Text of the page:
Colt 6

The 4th Cavalry in 1909


The condition of this revolver cannot be overstated. The amount of finish is unprecedented and the mature case-hardening provides it a striking ghostly grayed contrast. Lest one think that we are biased in our enthusiasm for this firearm, here are two evaluations from noted industry experts.

“Regarding Subject Revolver; Colt Single Action Army, serial # 3576.  In my opinion, This revolver is the finest Ainsworth inspected, U.S. Army marked, Single Action known to exist.  It was my pleasure to examine it…”

A letter dated July 6, 1998 from
Ronald A Ogan, President
Ogan Antiques, Ltd.

Considering the low survival rate of early US-marked Single Action Army revolvers  and considering the exciting and important times in which these revolvers were used, this scare and desirable Colt is an object of considerable significance.  The author will be pleased to illustrate number 3376 in the forthcoming revised edition of THE BOOK OF COLT FIREARMS, which will be issued in a two-volume book.

In condition and originality, no revolver equals, or surpasses, number 3376.  The color of the blue, the patina of the steel and wood, the old grease from years’ past, and the clouded color the case-hardening (excepting on the relatively bright hammer) are all indicative of the attic-condition, unused survival of this remarkable and rare Single Action Army Colt revolver.”

– R. L. Wilson

Author and Expert

The fact that this gun came to light after so many years of only having 15 examples, in addition to its remarkable condition must have made quite a stir in the Colt collecting community. Its existence alone would be a noteworthy find, but its “finest known” quality truly makes it a special story.

Colt 7

A rarity within a rarity that also possesses a fascinating history and some persistent, unanswered questions that have stumped Colt scholars for decades, the Ainsworth inspected, Co. K 4 CAV Colt Cavalry Model revolver is a simply fantastic piece that Rock Island Auction Company is proud to have in its 2013 December Premiere Auction. The 4th Cavalry has served this country since before the Civil War and continues to serve through the current wars in the Middle East. Their history of brilliant and illustrious service is forever noted in the annals of U.S. history and even earned them their own march in 1926 written by the “March King,” John Phillip Sousa, himself a dedicated horseman.

That history, combined with an exquisite condition, make this a revolver that will have Colt collectors’ hearts racing. This is one example of the over 600 Colts available in our December 2013 Premiere Firearms Auction, which will contain everything from a near-pristine Colt Model 1851 Navy to a Model 1874 Gatling gun, and SIX different Paterson revolvers!  Click here to search our catalog or use one of our previously created Colt categories such as 1st Generation Single Action Army or Colt – Auto Early.


Graham, Ron, John A. Kopec, and C. Kenneth Moore. A Study of the Colt Single Action Army Revolver. S.l.: S.n., 1976. Print.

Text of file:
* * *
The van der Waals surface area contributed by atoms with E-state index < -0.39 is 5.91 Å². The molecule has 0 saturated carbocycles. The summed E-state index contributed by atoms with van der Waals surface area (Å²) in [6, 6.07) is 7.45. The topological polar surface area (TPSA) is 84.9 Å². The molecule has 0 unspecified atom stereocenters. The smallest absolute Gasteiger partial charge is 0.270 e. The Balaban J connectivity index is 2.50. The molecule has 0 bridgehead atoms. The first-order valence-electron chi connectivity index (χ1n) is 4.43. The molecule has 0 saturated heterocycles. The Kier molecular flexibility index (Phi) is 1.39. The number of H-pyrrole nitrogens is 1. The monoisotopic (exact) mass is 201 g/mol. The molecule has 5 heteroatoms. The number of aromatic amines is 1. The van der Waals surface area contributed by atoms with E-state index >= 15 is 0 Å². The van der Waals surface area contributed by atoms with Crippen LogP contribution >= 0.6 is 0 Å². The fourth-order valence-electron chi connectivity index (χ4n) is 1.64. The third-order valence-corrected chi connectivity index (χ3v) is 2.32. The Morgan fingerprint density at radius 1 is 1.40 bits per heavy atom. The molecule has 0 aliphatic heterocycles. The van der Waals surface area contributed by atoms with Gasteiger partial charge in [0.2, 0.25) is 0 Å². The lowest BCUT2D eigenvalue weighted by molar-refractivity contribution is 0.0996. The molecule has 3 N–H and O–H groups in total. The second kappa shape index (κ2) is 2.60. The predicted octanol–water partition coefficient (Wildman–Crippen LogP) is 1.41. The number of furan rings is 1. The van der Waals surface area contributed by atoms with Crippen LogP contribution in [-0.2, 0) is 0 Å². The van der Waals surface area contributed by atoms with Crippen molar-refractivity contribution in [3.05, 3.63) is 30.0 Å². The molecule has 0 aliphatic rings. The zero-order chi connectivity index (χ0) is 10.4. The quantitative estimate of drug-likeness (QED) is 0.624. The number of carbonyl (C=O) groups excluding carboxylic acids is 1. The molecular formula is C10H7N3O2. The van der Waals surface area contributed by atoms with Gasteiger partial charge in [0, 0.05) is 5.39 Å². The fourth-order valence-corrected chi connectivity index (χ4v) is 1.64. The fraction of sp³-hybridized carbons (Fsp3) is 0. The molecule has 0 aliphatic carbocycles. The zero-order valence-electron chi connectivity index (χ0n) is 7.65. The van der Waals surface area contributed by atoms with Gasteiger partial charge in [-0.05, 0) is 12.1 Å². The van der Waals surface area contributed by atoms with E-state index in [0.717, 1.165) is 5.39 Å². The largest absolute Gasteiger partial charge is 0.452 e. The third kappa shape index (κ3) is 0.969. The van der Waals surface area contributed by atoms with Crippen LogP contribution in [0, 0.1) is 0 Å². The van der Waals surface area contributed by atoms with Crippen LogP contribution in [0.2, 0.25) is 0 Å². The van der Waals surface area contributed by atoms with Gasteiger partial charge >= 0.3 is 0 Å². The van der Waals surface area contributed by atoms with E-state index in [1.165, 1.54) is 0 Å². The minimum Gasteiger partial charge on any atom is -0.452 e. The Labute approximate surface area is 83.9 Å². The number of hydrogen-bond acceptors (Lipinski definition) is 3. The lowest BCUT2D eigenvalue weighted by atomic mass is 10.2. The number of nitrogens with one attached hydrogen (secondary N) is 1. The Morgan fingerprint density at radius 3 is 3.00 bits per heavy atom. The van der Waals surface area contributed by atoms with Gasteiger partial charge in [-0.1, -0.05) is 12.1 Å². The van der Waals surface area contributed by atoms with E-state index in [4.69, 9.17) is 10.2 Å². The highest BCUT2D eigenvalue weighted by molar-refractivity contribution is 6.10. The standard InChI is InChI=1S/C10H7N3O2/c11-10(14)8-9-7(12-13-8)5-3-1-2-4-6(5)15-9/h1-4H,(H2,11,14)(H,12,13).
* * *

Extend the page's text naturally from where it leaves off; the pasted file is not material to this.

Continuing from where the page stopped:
Kopec, John A., and H. Sterling. Fenn. Colt Cavalry & Artillery Revolvers: A Continuing Study. 1st ed. Vol. 2nd. Whitmore, CA: J.A. Kopec Publications, 1994. Print.

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  1. But one question remains to be adressed and answered. Will it blend?
    I am prepared to be crucified…

  2. Ah, one of the oldies that is on my wish list, Colt SAA…stupid Revolver Ocelot made me want this and now TTAG has reminded me of it.

  3. An SAA is on my short list. This piece is stunning, and far beyond my wildest dreams. Why is it, though, that Colt can’t seem to make a revolver where the cylinder lock doesn’t drag and score the cylinder?

    • They did. Both the 1876 LIghtning/Thunderer series and the 1878 Frontier double-action had no stop slots on the surface of the cylinder, and no stop bolt in the bottom of the frame. The cylinders were smooth except for the lightening grooves. Each had cylinder hands that doubled as the cylinder stop by using an extra ‘step’ on the hand, and each locked at the rear of the cylinder at the ratchets. Thus, no drag marks. Pretty neat trick for 1876, except that they got sloppy very quickly.

  4. I’d love a Colt SAA, but the price is just not right. I’ll have to “settle” with my Colt M1917 which has been a lot of fun to shoot.

  5. I’ve been getting into Ruger Blackhawks lately (I have a collection of one so far). I don’t think I’ll be writing any $20,000 checks in the near future, so they’re the next best thing. There are a lot of collectables available if you check out the auction sites. High end guns for modest prices IMHO.

  6. What a stunning example. Attic find indeed. In a dry climate. Just wow.
    I couldn’t own something like this. I’d be at the range within 24 hours of receiving it, and getting it dirty.

  7. Now you’re talking,these are just up my ally,I own ten single actions and three Colt 44 Opentops, which date from1871-2 .
    Larry Wilson is a good friend of mine and lives about two miles away.I have almost all his books and if you want an education on old colts,get his books you won’t regret it!

  8. I owned the lowest serial numbered Company K Colt, #2293, verified by Kopec. This Colt is no fake, but the condition and finish of the K colts is not original to the period of production, but to the period in 1896 when K company was assigned to the Presidio in San Francisco. It’s duty was to patrol Sequoia national park. Carbines were forbidden, and the Calvary was to be a strack unit presenting a polished vision to the tourist. To wit, their guns were refinished by Springfield armory and then stamped with the CO K 4 CAV logo. This is obvious due to the type and texture of the case color, identical to Springfield work, and the excessive polish in some areas, along with the flattening of all the Ainsworth proof marks. Original finish guns will have the A stamping proud in the metal, the edges sticking up from the surface. This is not evident on the K company guns indicating refinish. Sorry Larry Wilson, just the way it is.